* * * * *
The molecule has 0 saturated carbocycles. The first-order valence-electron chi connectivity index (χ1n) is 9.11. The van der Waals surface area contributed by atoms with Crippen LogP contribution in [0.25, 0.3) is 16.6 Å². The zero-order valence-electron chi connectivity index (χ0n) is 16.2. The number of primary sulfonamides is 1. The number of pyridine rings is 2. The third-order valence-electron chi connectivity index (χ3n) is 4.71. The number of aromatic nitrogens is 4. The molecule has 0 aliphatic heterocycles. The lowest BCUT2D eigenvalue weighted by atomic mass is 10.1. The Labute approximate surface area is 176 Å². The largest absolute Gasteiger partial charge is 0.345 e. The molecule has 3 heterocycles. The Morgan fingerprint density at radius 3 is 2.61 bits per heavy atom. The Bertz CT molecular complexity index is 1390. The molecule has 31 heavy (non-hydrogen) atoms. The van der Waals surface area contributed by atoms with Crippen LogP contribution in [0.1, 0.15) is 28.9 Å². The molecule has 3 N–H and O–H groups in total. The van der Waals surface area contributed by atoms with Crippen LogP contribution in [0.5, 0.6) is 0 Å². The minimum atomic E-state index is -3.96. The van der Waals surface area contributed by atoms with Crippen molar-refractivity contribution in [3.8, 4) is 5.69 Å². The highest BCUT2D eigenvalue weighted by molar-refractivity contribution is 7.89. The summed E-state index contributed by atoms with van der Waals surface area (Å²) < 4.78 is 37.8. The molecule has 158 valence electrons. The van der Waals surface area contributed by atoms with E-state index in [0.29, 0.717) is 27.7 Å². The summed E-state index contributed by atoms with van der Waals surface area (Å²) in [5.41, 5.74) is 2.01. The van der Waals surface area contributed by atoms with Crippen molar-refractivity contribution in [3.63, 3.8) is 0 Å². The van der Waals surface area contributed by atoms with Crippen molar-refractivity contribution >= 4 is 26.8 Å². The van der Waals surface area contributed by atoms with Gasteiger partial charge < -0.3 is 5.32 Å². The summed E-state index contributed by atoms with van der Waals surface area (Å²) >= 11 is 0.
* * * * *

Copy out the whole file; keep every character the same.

The molecule has 0 saturated carbocycles. The first-order valence-electron chi connectivity index (χ1n) is 9.11. The van der Waals surface area contributed by atoms with Crippen LogP contribution in [0.25, 0.3) is 16.6 Å². The zero-order valence-electron chi connectivity index (χ0n) is 16.2. The number of primary sulfonamides is 1. The number of pyridine rings is 2. The third-order valence-electron chi connectivity index (χ3n) is 4.71. The number of aromatic nitrogens is 4. The molecule has 0 aliphatic heterocycles. The lowest BCUT2D eigenvalue weighted by atomic mass is 10.1. The Labute approximate surface area is 176 Å². The largest absolute Gasteiger partial charge is 0.345 e. The molecule has 3 heterocycles. The Morgan fingerprint density at radius 3 is 2.61 bits per heavy atom. The Bertz CT molecular complexity index is 1390. The molecule has 31 heavy (non-hydrogen) atoms. The van der Waals surface area contributed by atoms with Crippen LogP contribution in [0.1, 0.15) is 28.9 Å². The molecule has 3 N–H and O–H groups in total. The van der Waals surface area contributed by atoms with Crippen LogP contribution in [0.5, 0.6) is 0 Å². The minimum atomic E-state index is -3.96. The van der Waals surface area contributed by atoms with Crippen molar-refractivity contribution in [3.8, 4) is 5.69 Å². The highest BCUT2D eigenvalue weighted by molar-refractivity contribution is 7.89. The summed E-state index contributed by atoms with van der Waals surface area (Å²) < 4.78 is 37.8. The molecule has 158 valence electrons. The van der Waals surface area contributed by atoms with E-state index in [0.29, 0.717) is 27.7 Å². The summed E-state index contributed by atoms with van der Waals surface area (Å²) in [5.41, 5.74) is 2.01. The van der Waals surface area contributed by atoms with Crippen molar-refractivity contribution in [3.63, 3.8) is 0 Å². The van der Waals surface area contributed by atoms with Crippen molar-refractivity contribution >= 4 is 26.8 Å². The van der Waals surface area contributed by atoms with Gasteiger partial charge < -0.3 is 5.32 Å². The summed E-state index contributed by atoms with van der Waals surface area (Å²) >= 11 is 0.